Ideally, failures and scalability bottlenecks are compartmentalised.
Where there are cascading failures that can't be contained, safeguards can be implemented in the surrounding compartments to dampen the effects.
For example, if the data storage infrastructure stops returning data, this causes the check infrastructure to return false negatives. Or false positives. Or false UNKNOWNs. Bad times.
We can contain the effects in the event processing infrastructure by detecting a mass failure and only sending out a small number of targeted notifications, rather than sending out alerts for each individual failing check.
While the design is in theory meant to allow this containment, the practicalities of doing this are not straightforward.
Some simple questions that need to be asked of each compartment:
- How does the compartment deal with a response it hasn't seen before?
- What is the adaptive capacity of each compartment? How robust is each compartment?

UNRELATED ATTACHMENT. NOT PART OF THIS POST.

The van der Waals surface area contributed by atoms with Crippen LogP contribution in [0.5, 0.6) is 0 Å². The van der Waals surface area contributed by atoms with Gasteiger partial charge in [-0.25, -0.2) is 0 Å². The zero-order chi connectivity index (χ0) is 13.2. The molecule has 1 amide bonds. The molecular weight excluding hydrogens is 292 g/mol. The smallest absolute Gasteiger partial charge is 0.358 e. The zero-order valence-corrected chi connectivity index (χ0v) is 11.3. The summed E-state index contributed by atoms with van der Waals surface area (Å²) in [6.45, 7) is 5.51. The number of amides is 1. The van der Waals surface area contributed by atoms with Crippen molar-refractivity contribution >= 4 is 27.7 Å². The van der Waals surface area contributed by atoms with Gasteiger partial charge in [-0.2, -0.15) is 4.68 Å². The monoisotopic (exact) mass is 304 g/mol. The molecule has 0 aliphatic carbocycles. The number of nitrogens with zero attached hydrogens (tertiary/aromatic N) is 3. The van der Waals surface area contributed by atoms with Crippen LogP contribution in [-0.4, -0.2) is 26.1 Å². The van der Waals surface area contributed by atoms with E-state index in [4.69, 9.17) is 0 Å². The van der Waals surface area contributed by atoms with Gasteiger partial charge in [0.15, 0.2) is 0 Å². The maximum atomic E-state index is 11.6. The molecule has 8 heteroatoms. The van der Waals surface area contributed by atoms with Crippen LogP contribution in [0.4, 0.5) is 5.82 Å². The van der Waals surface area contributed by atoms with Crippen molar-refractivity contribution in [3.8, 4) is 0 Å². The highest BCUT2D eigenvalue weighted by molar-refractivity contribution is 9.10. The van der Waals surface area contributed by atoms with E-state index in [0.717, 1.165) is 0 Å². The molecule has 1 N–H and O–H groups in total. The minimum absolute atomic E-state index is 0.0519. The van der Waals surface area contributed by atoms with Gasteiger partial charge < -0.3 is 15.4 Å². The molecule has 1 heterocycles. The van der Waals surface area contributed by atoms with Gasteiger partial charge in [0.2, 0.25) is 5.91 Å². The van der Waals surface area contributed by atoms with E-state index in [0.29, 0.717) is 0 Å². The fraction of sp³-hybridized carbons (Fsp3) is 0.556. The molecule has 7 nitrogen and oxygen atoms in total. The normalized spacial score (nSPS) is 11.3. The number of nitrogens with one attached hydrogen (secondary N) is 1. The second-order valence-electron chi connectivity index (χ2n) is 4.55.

- Does a failure in one compartment cascade into another? How far?
The initial answers won't be pretty, and the solutions won't be simple (ideal as that would be) or easily discovered.
Additionally, the robustness of each compartments in the pipeline will be different, so making each compartent fault tolerant is a hard slog with unique challenges in each compartment.
How are people solving this problem?
Netflix recently open sourced a project called Hystrix:
Hystrix is a latency and fault tolerance library designed to isolate points of access to remote systems, services and 3rd party libraries, stop cascading failure and enable resilience in complex distributed systems where failure is inevitable.
Specifically, Netflix talk about how they make this happen: